Spike Lee strikes again, with another story of trouble in the
hood. CLOCKERS shows us the influence older people have on young
people and why innocent people sometimes take the rap for people
they love. In this case, responsible brother Victor confesses to a
murder his brother, Strike (don't ask about the name--my guess is his
parents were big fans of either bowling or baseball), actually
committed. It's a long story (about two hours and ten minutes worth),
but Strike was following orders from his boss Rodney, who got
absolutely no respect from the victim.
Strike is a clocker. No, he doesn't manufacture timepieces, he
does something infinitely more illegal, selling crack. (It's a shame
people throw their lives away raising money for their crack addiction
when they can get it free by watching "NYPD Blue." One of life's
better-kept secrets, I guess.) Strike isn't just protected by his brother,
he also has an older cop named Andre looking out for him.
Apparently, the two of them were once good friends, until the
dangerously lethal world of drug dealing lured Strike into its
menacing claws, as revealed by this line of dialogue--while Strike is
riding in Andre's cop car, handcuffed:
STRIKE: These cuffs is tight.
ANDRE: You and me used to be tight.
Yes, it sounds every bit as corny in the movie as it does on
paper, but I can forgive the occasional lapse in good drama the same
way I can forgive the speech every character eventually gives, from
clockers Strike and Rodney to cops Andre and Harvey Keitel, who
plays the homicide detective convinced Victor is covering up for his
brother. Keitel and John Turturro, who is mostly kept in the
background as Keitel's partner, are the token white guys in the movie.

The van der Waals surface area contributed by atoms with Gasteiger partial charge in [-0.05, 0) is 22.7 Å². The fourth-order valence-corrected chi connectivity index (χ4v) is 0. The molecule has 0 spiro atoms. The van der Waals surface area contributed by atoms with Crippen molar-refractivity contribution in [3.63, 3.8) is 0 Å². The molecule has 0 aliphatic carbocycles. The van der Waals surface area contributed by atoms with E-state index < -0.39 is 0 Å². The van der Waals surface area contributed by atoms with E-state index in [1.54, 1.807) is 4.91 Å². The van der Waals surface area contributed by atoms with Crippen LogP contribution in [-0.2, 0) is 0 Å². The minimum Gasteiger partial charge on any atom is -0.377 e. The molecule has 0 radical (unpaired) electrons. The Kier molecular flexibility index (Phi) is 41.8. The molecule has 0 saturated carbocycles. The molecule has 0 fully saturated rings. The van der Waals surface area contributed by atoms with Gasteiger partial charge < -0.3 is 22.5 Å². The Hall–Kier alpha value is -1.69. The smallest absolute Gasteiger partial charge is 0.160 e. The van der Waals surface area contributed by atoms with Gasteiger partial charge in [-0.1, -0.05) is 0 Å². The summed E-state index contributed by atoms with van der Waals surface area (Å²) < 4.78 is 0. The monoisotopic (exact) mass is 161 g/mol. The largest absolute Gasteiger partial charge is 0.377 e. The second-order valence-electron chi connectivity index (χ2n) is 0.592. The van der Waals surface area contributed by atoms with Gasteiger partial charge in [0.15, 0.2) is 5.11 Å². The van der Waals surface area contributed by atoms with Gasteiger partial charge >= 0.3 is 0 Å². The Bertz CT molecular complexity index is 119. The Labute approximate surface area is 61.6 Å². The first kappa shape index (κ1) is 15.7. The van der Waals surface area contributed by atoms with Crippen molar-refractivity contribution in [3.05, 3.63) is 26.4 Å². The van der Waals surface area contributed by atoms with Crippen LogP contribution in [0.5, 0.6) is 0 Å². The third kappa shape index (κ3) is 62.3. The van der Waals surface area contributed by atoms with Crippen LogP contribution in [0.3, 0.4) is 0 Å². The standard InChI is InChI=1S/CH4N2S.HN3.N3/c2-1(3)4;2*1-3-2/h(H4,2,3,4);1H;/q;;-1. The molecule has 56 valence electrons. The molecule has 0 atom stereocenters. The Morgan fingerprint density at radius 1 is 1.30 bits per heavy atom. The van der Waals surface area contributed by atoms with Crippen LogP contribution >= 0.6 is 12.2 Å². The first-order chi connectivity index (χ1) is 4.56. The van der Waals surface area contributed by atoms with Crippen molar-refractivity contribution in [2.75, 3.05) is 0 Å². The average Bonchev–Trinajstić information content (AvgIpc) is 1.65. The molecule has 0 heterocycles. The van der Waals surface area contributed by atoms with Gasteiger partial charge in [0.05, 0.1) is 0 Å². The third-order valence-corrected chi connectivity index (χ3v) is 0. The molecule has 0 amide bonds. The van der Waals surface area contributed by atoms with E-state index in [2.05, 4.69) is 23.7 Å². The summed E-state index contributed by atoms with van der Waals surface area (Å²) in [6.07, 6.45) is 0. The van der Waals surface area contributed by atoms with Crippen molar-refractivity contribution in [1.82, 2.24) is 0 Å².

Making matters worse, Strike takes a liking to a child named
Tyrone, who looks up to the drug dealer as a hero. Strike casually
shows Tyrone how to handle a gun and cut cocaine properly,
remembering of course to tell Tyrone not to do those things himself
because drugs and violence are bad. Needless to say, the hasty
disclaimers contradicting the long monologues that precede them are
ineffective, and soon Tyrone is imitating his older friend, with tragic
results. The message is that, if little kids see grownups doing
something that looks cool, they'll emulate it, no matter how many
times adults half-heartedly tell them it's not good for them. I can
honestly say that's the reason I started eating tubs of cake frosting at
such an early age.
CLOCKERS is a compelling, dramatic story from a talented
man who seems to reinvent his directorial style with each new movie.
(The only thing all Spike Lee movies have in common is overuse of
the F-word... "fiddy.") This time, visually, it looks like a cross between
MTV and "Cops." Thematically, the message of CLOCKERS is as
important as any other Lee movie, and he once again paints a picture
of a world where cops can give young black men body cavity searches
in daytime at the park. I think I've seen this portrayal somewhere
before, perhaps in an adult movie I saw at midnight in a hotel room.
That's a different story...
Copyright © 1996 Andrew Hicks